Mississippi [and the fiery pine beards]

{A while back, I thought I had a good chance of writing a book — just something that allowed me to process life as it changes so quickly. Then I realized how hard it was to write a book and constantly assuming I didn’t have that much to say. This is an intro I wrote about my home state. It’s nothing special, but it’s part of my history. As we grow with this blog and food cart project, story will be woven in and out — the way it should be. Every dish has a history.  Enjoy.}

I loved when Fall came to the South.

The few but large pine trees in my front yard would lose their brown needles and drop like used bottle rockets all over our fading green grass. Of course, this called for a good day or so of raking just to get them all up and into one big pile. Generally, we consolidated them into a big mound cautiously close to our house.

Anyone who understands dead pine needles knows how good and fast they burn. Like the inside of a baseball glove or freshly cut grass, the smell of burning pine needles brings me to a deep and comforting place.  The sight of curly red pine embers glow like a fiery beard upon the face of my memories.

Thick roots broke up the ground in our front yard. I tripped plenty of times playing as a kid while trying to regain the breath that was knocked out of me. Our grass grew in the summertime like kudzu off them Georgia highways. We had a leaky water pipe leading up to our house that sprouted the most obviously green line of grass you’d ever seen.

Summer is hot.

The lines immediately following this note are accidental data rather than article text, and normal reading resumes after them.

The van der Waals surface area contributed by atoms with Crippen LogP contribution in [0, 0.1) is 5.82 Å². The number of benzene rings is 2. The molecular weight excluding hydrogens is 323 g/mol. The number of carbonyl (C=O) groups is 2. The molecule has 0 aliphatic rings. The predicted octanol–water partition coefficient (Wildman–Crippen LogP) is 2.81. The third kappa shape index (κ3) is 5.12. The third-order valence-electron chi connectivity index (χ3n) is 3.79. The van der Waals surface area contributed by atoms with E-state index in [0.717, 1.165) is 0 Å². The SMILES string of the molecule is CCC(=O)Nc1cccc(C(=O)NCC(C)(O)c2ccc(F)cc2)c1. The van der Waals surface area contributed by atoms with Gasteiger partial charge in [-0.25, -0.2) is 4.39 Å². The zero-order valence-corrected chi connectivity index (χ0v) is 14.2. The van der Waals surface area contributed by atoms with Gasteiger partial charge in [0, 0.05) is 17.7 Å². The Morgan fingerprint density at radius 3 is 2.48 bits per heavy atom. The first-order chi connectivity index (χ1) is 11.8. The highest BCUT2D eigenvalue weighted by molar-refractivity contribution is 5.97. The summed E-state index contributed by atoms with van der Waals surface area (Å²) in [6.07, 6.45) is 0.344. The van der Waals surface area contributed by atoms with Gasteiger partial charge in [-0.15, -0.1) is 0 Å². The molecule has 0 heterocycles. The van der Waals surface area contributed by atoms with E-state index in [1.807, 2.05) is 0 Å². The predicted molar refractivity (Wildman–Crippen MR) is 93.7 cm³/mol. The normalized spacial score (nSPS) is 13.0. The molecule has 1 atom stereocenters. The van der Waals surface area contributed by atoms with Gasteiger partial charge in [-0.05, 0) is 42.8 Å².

Not Texas hot. Not even Africa hot.
I’m talkin’ about Mississippi hot.
We have what my dad calls, “wet heat.” When the humidity is at eighty-five percent, we’re thankful.  It’s been compared to breathing through a washcloth, though I wouldn’t go to that extreme. It’s pretty remarkable to be able to sweat without actually doing a damn thing.

All of these things matter in a place.  If we didn’t have that humidity, we wouldn’t have those 4 o’clock thunderstorms and what is Mississippi without watching a thunderstorm from your front porch.

It’s hot, but we generally migrate to and from places through means of air-conditioning. There’s no leisure walking unless you’re absolutely bent on getting in some exercise. You’ll understand this when it’s 9:00PM and you’re sweating  just by sitting on your doorstep. Trust me, my body knows how to cool down and sweating has always been a noble and liberal quality of mine.

When the sun leaves, another world comes to life.

The cicadas sing in rhythm to the crickets while the mud frogs hum the bass line.  It gets loud at times, but like most noisy environments, one gets used to it and eventually, becomes a comfort among most changing variables.  It is nearly impossible to describe these sounds without having you understand it in the middle of a hot and muggy night – brushing away the mosquitoes that always seem to know how to get stuck in your ears.

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